Even if you aren’t obsessed with the apocalypse, it still strikes a nerve. When the next doomsday craze comes along, the shear repetition of doomsday related discourse can’t help but plant a seed of paranoia. There’s no shame in this, as long as you use it as an incentive to educate yourself as to what the facts actually are behind the torrent of nonsense. Thankfully, for whatever reason a person believes that the end is nigh, the preponderance of the evidence points to them being wrong.
The last great doomsday scare was the “Mayan apocalypse.” Various authors said that the Maya predicted that there would be some kind of important, world-wide event on December 21st, 2012. According to some of them, the fact that the long count calendar was going to reach a round number meant that some sort of spiritual awakening would occur, according to others, the long count calendar was going to end, bringing the end of the world. Well, 2012 has come and gone, and neither happened. It’s obvious why. Like every doomsday, the Mayan Apocalypse was a complete fabrication.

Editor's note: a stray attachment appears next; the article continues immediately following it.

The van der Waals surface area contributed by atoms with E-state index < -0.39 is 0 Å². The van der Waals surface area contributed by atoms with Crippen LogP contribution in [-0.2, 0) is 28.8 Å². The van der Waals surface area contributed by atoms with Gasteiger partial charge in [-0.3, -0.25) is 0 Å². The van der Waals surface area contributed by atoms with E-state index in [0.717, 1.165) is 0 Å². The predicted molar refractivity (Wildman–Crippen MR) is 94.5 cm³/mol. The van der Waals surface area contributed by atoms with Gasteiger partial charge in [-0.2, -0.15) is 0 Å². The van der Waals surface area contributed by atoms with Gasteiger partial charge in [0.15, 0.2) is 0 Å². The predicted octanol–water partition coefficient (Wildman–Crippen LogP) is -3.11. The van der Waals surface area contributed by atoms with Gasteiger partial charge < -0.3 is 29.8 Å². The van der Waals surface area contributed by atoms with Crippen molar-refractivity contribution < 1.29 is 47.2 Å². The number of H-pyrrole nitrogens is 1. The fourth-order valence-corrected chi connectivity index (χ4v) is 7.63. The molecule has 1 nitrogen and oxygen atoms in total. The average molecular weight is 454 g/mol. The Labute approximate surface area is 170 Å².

Even if the Maya had been able to forecast thousands of years in the future, we had no reason to think anything would happen on December 21st, 2012, because the Mayans didn’t think the world was going to end on that date. Mayan writings refer to dates as late as 4772, so clearly they thought that the world would still be around then. People ignored this, invoking pseudosciences like astrology and numerology to bolster their claim. For the 2012 apocalypse, they even attempted to resurrect planet X (which would already have been visible to the naked eye long before December 21st if it had truly been coming to get us).